The tour wrapped up in the library where the principal Ron Machado addressed the parents. This guy is truly amazing; he wins my prize for the district's best principal. He reminds me a bit of Adam Sandler, and I mean that in a good way. His voice is sort of nasal like Sandler's—and he's funny and animated and youthful and absolutely darling—now I can see why so many Moms were hanging around the halls. He struts around the school in a coat and tie and as we toured the school he was walking in and out of classrooms. He seems to be comfortable with all sorts of parents and teachers—there's no chip on the shoulder of this principal.
Machado gave us a little background on himself. He's in his second year at Miraloma. He started out as a teacher and then went through the principal leadership program at UC Berkeley. Next year his contract is up and he plans to sign another three year contract. Yeah! He has two young children; I think he said four and 20 months and he hopes to see them go through Miraloma.
He initially went into education as a teacher because he wanted to make changes in children's lives. And he wanted to become a principal because as a teacher he realized that administrators aren't always supportive of their teachers. "I'd heard too many teachers talk about principals who weren't supportive."
So what's Machado doing to support his teachers at Miraloma?
Every month, the teachers get a half day away from their kids to develop class curriculum and collaborate. Also, teachers visit other classes so they can teach the same lesson plan several times. For example, one of the kindergarten teachers has a specialty in science so she might teach a science unit to each of the three kindergarten classes. "This allows her to teach the assignment three times rather than just once and she can actually learn how to improve on the assignment."
A parent asked, What's been your biggest challenge?
He said that when he arrived at the school recess was chaotic. He changed that by staggering recess so the older kids are grouped together. And he came up with the idea for kids to play first and then eat and then return to class. "When they arrive in class after eating, their heart rates are lower and they actually eat more," Machado said. "Before we made the switch, we had so much compost because the kids weren't eating their lunches."
The average teacher stays at Miraloma for seven years, he said.
What about GATE?
This year the school has 300 percent more kids in GATE. He estimated that there are 70 students in the program that's offered to grades third through fifth. He mentioned that the GATE students are in the process of launching a school newspaper.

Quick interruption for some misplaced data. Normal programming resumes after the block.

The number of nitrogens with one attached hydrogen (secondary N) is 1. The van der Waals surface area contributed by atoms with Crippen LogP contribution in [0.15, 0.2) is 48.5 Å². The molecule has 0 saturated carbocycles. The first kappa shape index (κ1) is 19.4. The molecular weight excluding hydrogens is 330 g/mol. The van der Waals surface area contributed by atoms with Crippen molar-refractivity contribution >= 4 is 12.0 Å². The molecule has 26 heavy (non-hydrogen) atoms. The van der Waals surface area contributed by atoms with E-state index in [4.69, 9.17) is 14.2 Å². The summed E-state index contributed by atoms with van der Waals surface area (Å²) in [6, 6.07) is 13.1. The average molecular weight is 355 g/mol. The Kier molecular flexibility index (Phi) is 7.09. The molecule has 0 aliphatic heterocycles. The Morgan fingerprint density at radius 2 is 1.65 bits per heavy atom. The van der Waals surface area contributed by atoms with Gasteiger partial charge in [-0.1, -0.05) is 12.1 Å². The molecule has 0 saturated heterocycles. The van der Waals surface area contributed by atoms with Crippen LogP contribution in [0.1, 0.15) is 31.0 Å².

A parent pointed out that the older grades looked more diverse than the lower grades. She was concerned that the school is losing some of its diversity due to its increasing popularity.
He responded that the upper grades are 35 percent other white; the lower grades are 45 percent other white.
What's your guiding philosophy?
We're focused on the whole child, he said. "We're making sure that we're developing these children in all aspects."
Then he went on to say, "We'll never be a school that teaches to the test. We're not aspiring to be a school that scores 1,000."
The questions kept coming. Even the hard ones he answered quickly and confidently. Machado knows his stuff.
How many students on free and reduced lunch?
Last year, it was 29 to 30 percent.
Why do you no longer work with Sports 4 Kids?
Because you need to have 50 percent or more of your kids receiving free or reduced lunch.
How much money does the PTA raise?
Last year, $135,000.
What's your dream project?
I want Smart Boards in every classroom because some kids are visual learners. I want laptops for teachers. LCD projectors.
He ended by telling parents that he knows the SFUSD process is tough. And he said, "You'll know with your heart what's right." And I'm thinking, this guy knows in his heart what's right.
This school is fabulous. The only thing missing for me is immersion—but even though it doesn't have Spanish, I'm putting it on my list. It's irresistible.